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News Archives - OCTOBER 2011

The Latest News…from an Italian American Perspective:

David Gilmour
David Gilmour


Coming to a bookstore near you is a fascinating and important telling of Italy’s history.

“The Pursuit of Italy: A History of a Land, Its Regions, and Their Peoples,” by David Gilmour is an engrossing and honest work that provides exceptional insight into the cultural and historical evolution of Italians.

Gilmour, not to be confused with the Pink Floyd guitarist of the same name, conveys the story of Italy from the post-Roman Empire era to today in epic form. He spells out in a critical analysis how Italians have become the people they are today. The book comes filled with anecdotes, items of research that few if any historians or journalists bring up when writing about Italy. “The Pursuit of Italy” is a full and important review, one of the best literary works on Italian history in decades.

A British native, Gilmour has to his credit a number of books on the history of countries such as Spain and Lebanon. He has written about writers Rudyard Kipling and Giuseppe di Lampedusa.

Over 400 pages, “The Pursuit of Italy” divides itself in chapters with titles such as “Diverse Italies,” “Imperial Italies,” “The Making of Italy,” etc…where Gilmour discusses the changing nature of Italians during different periods of Italy’s history.

“The Pursuit of Italy” is wholly endorsed by PRIMO as a premier work of historical scholarship that all Italian Americans will do well to read.

Recently, PRIMO interviewed the book’s author David Gilmour about his view of the evolution of Italians from the medieval period to today and what he sees in Italy’s future.

The Pursuit of Italy

Your book begins near the fall of ancient Rome. One wonders how far Italians have drifted from their Roman past. Can we Italians even claim to still have Roman blood in our veins?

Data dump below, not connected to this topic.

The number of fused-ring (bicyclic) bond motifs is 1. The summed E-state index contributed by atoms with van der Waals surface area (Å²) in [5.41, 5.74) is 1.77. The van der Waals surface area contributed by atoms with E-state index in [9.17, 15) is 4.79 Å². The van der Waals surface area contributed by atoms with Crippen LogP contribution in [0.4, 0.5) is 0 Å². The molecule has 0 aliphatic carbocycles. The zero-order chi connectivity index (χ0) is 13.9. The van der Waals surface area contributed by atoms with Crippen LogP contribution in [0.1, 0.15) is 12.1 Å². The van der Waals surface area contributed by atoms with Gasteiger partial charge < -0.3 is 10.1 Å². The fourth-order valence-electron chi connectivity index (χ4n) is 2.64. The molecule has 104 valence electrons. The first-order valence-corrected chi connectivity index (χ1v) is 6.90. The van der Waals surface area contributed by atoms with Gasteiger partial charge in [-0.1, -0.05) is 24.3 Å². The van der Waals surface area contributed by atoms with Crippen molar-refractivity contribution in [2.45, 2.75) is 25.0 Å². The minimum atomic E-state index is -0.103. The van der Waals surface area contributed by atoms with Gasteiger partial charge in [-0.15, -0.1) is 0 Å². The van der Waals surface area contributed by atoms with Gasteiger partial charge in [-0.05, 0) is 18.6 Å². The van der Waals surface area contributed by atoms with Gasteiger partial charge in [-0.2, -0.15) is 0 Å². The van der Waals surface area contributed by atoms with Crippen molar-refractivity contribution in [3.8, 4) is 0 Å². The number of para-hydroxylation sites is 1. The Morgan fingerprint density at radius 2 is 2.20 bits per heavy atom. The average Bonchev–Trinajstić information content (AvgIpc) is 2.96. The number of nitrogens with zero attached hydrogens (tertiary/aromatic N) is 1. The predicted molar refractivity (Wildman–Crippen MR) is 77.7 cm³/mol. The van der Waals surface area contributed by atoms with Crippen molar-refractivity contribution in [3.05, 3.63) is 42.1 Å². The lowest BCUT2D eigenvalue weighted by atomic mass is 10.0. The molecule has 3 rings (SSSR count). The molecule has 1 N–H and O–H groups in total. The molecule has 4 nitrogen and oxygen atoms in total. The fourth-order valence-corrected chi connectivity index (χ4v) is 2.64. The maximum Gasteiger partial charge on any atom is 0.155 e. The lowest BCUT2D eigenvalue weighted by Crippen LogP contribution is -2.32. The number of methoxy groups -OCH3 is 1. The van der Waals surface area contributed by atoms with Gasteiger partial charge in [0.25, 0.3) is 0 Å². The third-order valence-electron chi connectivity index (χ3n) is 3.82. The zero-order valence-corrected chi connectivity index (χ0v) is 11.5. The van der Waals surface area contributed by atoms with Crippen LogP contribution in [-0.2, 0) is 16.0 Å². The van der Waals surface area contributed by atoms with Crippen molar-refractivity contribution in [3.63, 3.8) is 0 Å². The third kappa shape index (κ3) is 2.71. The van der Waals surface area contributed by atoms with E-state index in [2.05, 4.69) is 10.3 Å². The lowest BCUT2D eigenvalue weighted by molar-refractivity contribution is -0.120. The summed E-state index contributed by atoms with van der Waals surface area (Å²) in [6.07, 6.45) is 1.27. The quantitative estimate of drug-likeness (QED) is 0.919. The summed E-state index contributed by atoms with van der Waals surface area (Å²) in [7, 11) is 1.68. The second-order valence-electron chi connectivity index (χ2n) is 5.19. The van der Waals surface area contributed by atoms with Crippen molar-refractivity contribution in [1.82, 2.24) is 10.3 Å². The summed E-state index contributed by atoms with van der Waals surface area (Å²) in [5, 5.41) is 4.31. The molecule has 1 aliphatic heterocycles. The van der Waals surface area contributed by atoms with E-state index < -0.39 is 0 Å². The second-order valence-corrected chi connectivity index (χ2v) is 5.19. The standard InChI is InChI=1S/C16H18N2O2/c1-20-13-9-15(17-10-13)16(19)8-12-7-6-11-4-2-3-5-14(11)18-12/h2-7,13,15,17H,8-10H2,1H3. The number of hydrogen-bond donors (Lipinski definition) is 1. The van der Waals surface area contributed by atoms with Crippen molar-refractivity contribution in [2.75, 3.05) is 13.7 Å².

As Cesare Balbo, the 19th century Piedmontese statesman put it: Italians have ‘one of the most mixed bloodlines’ of any people in the world. They form ‘a multiracial community composed of successive waves of immigrants’. Whatever Roman blood modern Italians possess will therefore have been diluted by, among others, Greeks, Lombards, Ostrogoths and Albanians.

Italian leaders, Mussolini above all, emphasized the connection between ancient Rome and modern Italy because they wanted to create a powerful and militarily successful state. But the cultural and other differences are very striking. The early Romans could boast of military prowess, political stability and respect for the law. However, unlike the current inhabitants of Italy, they lacked individualism, artistic originality and commercial enterprise.

Italians are reminded daily of their past glories. Does the past act to inspire Italians to greatness or is it a demoralizing disincentive?

I think the weight of the past has sometimes been demoralizing for Italians, especially in the 19th and early 20th centuries. 

Italians had been the richest people in Europe from the early Middle Ages until the late 16th century but they were by far the poorest of the founding members of the European Economic Community in the 1950s. 

Mussolini urged them to emulate their Roman predecessors, a catastrophic policy that led to colonial defeat and the humiliation of the Second World War. Modern Italians, however, have proved so successful in such fields as art, cinema, fashion and industrial design that I do not think they are awed by the achievements of their ancestors.

What is it about Italy that attracts so many British writers and scholars to study and write about her? 

If a pollster asked a group of Britons which country had produced the world’s greatest artists, its most beautiful cities, its best cuisine, and its finest singers and composers, I think that all of them would put Italy in first or second place. Nearly every northerner is seduced by the charm of Italy and its people.  Many of us are so inspired by its past, its music and its appearance that we want to study and write about it. The appeal of Italy is not more complicated than that.

You write about the regional differences of Italy in food, language and historical perspective. One wonders if that diversity is still in existence today. Can we still say that Italians are a regionally diverse people?